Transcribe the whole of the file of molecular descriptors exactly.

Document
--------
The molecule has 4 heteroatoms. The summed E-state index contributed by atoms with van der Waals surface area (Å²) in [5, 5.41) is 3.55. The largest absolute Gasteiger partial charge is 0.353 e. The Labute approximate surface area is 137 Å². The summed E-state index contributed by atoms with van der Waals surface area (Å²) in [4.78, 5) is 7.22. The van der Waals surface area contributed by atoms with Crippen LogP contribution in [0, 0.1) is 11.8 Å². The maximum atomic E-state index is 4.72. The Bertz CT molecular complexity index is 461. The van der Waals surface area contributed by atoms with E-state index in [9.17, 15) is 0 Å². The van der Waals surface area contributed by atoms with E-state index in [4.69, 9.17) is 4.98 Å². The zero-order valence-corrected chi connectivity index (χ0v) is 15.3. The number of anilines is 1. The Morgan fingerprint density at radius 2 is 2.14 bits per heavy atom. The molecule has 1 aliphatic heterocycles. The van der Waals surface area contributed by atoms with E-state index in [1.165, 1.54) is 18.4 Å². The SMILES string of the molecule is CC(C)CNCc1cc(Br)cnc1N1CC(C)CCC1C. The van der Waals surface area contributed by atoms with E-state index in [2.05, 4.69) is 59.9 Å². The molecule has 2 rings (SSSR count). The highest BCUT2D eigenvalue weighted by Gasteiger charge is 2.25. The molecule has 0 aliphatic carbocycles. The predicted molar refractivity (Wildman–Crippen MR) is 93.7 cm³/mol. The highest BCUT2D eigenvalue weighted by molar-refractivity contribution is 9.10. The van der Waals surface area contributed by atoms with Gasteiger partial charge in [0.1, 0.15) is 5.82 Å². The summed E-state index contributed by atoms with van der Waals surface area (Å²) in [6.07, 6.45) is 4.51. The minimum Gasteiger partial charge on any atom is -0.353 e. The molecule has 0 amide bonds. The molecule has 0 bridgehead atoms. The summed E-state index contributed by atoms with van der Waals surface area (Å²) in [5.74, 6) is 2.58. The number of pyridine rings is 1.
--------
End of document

The molecule has 4 heteroatoms. The summed E-state index contributed by atoms with van der Waals surface area (Å²) in [5, 5.41) is 3.55. The largest absolute Gasteiger partial charge is 0.353 e. The Labute approximate surface area is 137 Å². The summed E-state index contributed by atoms with van der Waals surface area (Å²) in [4.78, 5) is 7.22. The van der Waals surface area contributed by atoms with Crippen LogP contribution in [0, 0.1) is 11.8 Å². The maximum atomic E-state index is 4.72. The Bertz CT molecular complexity index is 461. The van der Waals surface area contributed by atoms with E-state index in [9.17, 15) is 0 Å². The van der Waals surface area contributed by atoms with E-state index in [4.69, 9.17) is 4.98 Å². The zero-order valence-corrected chi connectivity index (χ0v) is 15.3. The number of anilines is 1. The Morgan fingerprint density at radius 2 is 2.14 bits per heavy atom. The molecule has 1 aliphatic heterocycles. The van der Waals surface area contributed by atoms with E-state index in [1.165, 1.54) is 18.4 Å². The SMILES string of the molecule is CC(C)CNCc1cc(Br)cnc1N1CC(C)CCC1C. The van der Waals surface area contributed by atoms with E-state index in [2.05, 4.69) is 59.9 Å². The molecule has 2 rings (SSSR count). The highest BCUT2D eigenvalue weighted by Gasteiger charge is 2.25. The molecule has 0 aliphatic carbocycles. The predicted molar refractivity (Wildman–Crippen MR) is 93.7 cm³/mol. The highest BCUT2D eigenvalue weighted by molar-refractivity contribution is 9.10. The van der Waals surface area contributed by atoms with Gasteiger partial charge in [0.1, 0.15) is 5.82 Å². The summed E-state index contributed by atoms with van der Waals surface area (Å²) in [6.07, 6.45) is 4.51. The minimum Gasteiger partial charge on any atom is -0.353 e. The molecule has 0 amide bonds. The molecule has 0 bridgehead atoms. The summed E-state index contributed by atoms with van der Waals surface area (Å²) in [5.74, 6) is 2.58. The number of pyridine rings is 1.